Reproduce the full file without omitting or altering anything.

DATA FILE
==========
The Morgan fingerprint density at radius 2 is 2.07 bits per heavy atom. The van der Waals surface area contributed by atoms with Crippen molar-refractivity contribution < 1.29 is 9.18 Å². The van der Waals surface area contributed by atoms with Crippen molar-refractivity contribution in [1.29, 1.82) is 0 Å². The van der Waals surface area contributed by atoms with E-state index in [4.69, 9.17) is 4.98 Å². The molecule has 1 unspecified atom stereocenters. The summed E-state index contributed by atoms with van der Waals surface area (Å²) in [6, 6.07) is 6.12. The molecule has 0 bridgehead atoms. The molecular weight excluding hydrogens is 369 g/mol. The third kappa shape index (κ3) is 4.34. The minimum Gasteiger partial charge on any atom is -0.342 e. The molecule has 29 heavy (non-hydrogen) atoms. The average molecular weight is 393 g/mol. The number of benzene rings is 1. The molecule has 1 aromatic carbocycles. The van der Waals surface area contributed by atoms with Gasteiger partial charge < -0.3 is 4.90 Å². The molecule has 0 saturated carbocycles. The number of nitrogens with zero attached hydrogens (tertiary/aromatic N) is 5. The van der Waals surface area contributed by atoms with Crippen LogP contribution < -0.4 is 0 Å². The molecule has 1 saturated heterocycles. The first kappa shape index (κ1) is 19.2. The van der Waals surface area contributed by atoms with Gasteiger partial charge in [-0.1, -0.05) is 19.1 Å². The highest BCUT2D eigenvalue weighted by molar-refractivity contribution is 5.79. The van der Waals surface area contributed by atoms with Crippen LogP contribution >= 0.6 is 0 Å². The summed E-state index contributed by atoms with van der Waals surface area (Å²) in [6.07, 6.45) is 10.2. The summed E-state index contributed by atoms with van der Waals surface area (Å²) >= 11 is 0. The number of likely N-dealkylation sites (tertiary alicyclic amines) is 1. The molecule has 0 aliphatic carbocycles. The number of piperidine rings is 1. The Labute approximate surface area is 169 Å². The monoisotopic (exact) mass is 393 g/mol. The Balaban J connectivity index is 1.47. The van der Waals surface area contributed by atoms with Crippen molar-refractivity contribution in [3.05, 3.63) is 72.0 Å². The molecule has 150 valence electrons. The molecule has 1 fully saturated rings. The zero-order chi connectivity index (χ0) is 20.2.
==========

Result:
The Morgan fingerprint density at radius 2 is 2.07 bits per heavy atom. The van der Waals surface area contributed by atoms with Crippen molar-refractivity contribution < 1.29 is 9.18 Å². The van der Waals surface area contributed by atoms with Crippen molar-refractivity contribution in [1.29, 1.82) is 0 Å². The van der Waals surface area contributed by atoms with E-state index in [4.69, 9.17) is 4.98 Å². The molecule has 1 unspecified atom stereocenters. The summed E-state index contributed by atoms with van der Waals surface area (Å²) in [6, 6.07) is 6.12. The molecule has 0 bridgehead atoms. The molecular weight excluding hydrogens is 369 g/mol. The third kappa shape index (κ3) is 4.34. The minimum Gasteiger partial charge on any atom is -0.342 e. The molecule has 29 heavy (non-hydrogen) atoms. The average molecular weight is 393 g/mol. The number of benzene rings is 1. The molecule has 1 aromatic carbocycles. The van der Waals surface area contributed by atoms with Gasteiger partial charge < -0.3 is 4.90 Å². The molecule has 0 saturated carbocycles. The number of nitrogens with zero attached hydrogens (tertiary/aromatic N) is 5. The van der Waals surface area contributed by atoms with Crippen LogP contribution < -0.4 is 0 Å². The molecule has 1 saturated heterocycles. The first kappa shape index (κ1) is 19.2. The van der Waals surface area contributed by atoms with Gasteiger partial charge in [-0.1, -0.05) is 19.1 Å². The highest BCUT2D eigenvalue weighted by molar-refractivity contribution is 5.79. The van der Waals surface area contributed by atoms with Crippen LogP contribution >= 0.6 is 0 Å². The summed E-state index contributed by atoms with van der Waals surface area (Å²) in [6.07, 6.45) is 10.2. The summed E-state index contributed by atoms with van der Waals surface area (Å²) >= 11 is 0. The number of likely N-dealkylation sites (tertiary alicyclic amines) is 1. The molecule has 0 aliphatic carbocycles. The number of piperidine rings is 1. The Labute approximate surface area is 169 Å². The monoisotopic (exact) mass is 393 g/mol. The Balaban J connectivity index is 1.47. The van der Waals surface area contributed by atoms with Crippen molar-refractivity contribution in [3.05, 3.63) is 72.0 Å². The molecule has 150 valence electrons. The molecule has 1 fully saturated rings. The zero-order chi connectivity index (χ0) is 20.2.